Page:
BANGKOK -- Thailand unveiled a draft constitution yesterday that eliminates direct elections for the country's Senate, bolsters the power of the judiciary and absolves the leaders of the September military coup of any wrongdoing.
Adoption of a new constitution, which would be Thailand's 18th since the abolition of absolute monarchy 75 years ago, is crucial to resolving the yearlong political crisis and a prerequisite for a return to democracy.
But the document, which was drafted by a 35-member committee selected by the junta, quickly came under criticism yesterday as not being democratic enough.
"It's a constitution designed to decrease democracy and the role of the electorate," said Ji Giles Ungpakorn, an associate professor of political science at Chulalongkorn University. "It's a quick drafting to try to deal with the past problems in a very narrow way." The drafters of the constitution will officially present the document in public forums beginning next week after the draft has been published in newspapers.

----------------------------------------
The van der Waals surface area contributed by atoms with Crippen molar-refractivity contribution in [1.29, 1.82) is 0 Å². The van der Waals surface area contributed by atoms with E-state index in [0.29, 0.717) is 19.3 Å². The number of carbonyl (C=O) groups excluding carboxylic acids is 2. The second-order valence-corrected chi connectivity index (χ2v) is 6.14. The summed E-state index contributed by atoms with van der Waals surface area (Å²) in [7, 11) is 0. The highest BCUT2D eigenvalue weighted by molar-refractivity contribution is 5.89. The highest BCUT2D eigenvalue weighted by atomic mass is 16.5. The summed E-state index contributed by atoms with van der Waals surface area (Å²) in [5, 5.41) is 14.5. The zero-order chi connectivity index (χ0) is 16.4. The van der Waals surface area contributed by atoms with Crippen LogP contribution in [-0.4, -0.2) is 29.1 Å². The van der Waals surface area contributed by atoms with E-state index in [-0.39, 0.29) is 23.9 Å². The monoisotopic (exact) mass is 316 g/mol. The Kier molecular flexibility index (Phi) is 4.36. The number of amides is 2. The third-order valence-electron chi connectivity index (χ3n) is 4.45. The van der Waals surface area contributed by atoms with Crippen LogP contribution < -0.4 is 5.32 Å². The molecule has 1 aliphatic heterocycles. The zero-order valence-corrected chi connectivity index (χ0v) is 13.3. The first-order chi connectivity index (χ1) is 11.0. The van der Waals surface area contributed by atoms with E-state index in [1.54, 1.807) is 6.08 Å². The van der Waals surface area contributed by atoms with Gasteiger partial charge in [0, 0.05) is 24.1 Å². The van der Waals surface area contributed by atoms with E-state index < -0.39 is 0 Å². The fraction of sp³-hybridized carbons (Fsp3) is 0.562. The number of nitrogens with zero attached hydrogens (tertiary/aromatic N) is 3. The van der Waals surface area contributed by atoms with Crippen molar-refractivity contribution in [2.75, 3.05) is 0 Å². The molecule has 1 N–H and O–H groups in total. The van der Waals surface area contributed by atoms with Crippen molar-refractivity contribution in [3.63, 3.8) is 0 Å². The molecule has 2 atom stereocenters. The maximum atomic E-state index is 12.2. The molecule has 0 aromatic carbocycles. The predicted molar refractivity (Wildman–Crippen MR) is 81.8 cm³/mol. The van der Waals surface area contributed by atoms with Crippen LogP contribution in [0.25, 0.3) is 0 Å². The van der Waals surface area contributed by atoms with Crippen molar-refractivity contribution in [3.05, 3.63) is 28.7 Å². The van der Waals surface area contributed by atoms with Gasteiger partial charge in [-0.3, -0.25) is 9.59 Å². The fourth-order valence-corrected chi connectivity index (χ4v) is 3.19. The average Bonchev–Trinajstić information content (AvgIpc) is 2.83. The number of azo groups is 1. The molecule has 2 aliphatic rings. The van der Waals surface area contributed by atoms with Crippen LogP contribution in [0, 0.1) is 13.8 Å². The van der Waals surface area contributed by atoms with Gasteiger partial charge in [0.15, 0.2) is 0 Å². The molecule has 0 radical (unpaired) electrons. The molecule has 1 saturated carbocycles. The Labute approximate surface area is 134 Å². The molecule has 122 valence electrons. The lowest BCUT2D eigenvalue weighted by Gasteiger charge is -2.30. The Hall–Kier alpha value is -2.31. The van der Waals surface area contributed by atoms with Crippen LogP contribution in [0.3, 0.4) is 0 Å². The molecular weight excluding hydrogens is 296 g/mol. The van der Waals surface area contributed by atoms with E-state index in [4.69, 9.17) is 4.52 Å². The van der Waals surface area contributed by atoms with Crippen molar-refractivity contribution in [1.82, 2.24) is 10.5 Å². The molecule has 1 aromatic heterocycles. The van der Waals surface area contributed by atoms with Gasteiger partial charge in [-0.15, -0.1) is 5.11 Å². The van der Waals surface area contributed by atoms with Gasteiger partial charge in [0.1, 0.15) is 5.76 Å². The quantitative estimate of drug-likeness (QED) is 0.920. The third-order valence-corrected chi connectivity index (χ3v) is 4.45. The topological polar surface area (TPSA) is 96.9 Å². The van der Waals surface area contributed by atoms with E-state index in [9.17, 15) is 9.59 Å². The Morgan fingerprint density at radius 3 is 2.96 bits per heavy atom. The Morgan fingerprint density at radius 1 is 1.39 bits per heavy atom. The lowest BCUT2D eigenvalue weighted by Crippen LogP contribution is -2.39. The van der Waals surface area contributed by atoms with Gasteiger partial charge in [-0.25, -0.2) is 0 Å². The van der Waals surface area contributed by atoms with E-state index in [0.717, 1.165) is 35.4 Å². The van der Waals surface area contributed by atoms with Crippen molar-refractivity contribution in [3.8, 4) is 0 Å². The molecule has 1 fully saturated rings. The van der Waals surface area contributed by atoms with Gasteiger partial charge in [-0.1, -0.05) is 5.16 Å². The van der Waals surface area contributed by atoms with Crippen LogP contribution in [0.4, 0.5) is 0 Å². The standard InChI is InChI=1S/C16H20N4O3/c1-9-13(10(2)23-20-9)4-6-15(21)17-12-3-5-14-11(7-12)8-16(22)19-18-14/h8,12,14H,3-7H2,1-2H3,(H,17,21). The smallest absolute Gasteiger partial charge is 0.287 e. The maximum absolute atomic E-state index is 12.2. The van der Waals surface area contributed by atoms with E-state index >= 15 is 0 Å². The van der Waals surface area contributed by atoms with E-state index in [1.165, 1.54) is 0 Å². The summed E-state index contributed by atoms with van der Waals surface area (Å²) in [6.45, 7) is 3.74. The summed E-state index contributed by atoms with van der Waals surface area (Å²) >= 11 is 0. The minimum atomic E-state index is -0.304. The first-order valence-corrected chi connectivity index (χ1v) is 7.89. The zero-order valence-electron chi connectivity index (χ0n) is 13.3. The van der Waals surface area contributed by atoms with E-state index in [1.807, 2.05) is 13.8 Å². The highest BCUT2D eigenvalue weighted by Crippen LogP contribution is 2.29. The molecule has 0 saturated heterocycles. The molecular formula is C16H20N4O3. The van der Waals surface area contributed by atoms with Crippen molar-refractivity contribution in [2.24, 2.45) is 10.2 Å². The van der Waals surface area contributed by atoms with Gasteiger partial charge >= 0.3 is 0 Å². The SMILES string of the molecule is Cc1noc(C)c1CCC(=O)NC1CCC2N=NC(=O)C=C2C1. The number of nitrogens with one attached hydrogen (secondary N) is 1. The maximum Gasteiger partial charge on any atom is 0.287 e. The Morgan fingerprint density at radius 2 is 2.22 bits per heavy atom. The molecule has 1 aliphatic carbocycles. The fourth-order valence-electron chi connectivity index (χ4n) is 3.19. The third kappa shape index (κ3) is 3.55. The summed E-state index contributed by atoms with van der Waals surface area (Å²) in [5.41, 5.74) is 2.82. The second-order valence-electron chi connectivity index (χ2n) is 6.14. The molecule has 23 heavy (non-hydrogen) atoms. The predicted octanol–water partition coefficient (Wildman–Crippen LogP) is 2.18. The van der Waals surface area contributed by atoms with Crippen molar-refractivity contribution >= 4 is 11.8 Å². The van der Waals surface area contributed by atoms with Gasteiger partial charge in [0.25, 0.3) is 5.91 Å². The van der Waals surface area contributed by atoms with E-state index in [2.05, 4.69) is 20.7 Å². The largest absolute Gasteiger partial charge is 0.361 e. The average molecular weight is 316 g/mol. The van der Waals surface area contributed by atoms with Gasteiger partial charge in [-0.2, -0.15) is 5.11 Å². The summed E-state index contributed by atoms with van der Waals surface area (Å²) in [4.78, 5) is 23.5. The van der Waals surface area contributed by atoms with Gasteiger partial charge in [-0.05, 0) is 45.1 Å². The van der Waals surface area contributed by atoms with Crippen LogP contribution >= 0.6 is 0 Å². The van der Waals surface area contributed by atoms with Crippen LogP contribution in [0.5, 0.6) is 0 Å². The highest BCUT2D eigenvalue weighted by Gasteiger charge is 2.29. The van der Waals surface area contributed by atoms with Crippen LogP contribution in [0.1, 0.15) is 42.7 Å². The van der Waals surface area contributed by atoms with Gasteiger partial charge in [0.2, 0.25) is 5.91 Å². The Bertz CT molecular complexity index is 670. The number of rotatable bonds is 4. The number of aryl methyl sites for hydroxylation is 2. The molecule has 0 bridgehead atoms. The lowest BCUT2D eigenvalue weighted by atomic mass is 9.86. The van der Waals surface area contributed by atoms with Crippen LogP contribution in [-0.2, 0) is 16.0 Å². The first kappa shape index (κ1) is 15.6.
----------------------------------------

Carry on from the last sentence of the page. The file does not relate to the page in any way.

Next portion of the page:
The country is yearning for political stability at a time when the king, Bhumibol Adulyadej, the symbol of continuity in the face political turmoil, is ailing.
The document, which was posted yesterday on the Parliament's website, includes several important departures from the 1997 Constitution, which the coup leaders rescinded when they seized power in September.
The country would retain its bicameral system of a House of Representatives and Senate, but drafters changed the way the members of each body are selected. Senators would be appointed by a committee convened by seven top bureaucrats and judges including the heads of the Election Commission and National Countercorruption Commission and the president of the Constitutional Court.
This change would represent a significant shift in power away from the electorate to unelected judges and civil servants. "They wanted to enhance the judiciary," said Gothom Arya, a former election commissioner, referring to the drafters. "They wanted to readjust the balance of power and give more say to the bureaucracy."
The House of Representatives, which would be reduced to 400 members from 500, would continue to be directly elected, but constituencies would in some cases have several representatives -- a change from the one-constituency, one-representative system.
Analysts said the primary goal of the drafters was to diffuse power and avoid the reemergence of a dominating leader like Thaksin Shinawatra, the prime minister reviled by the Thai elite and ousted in the September coup.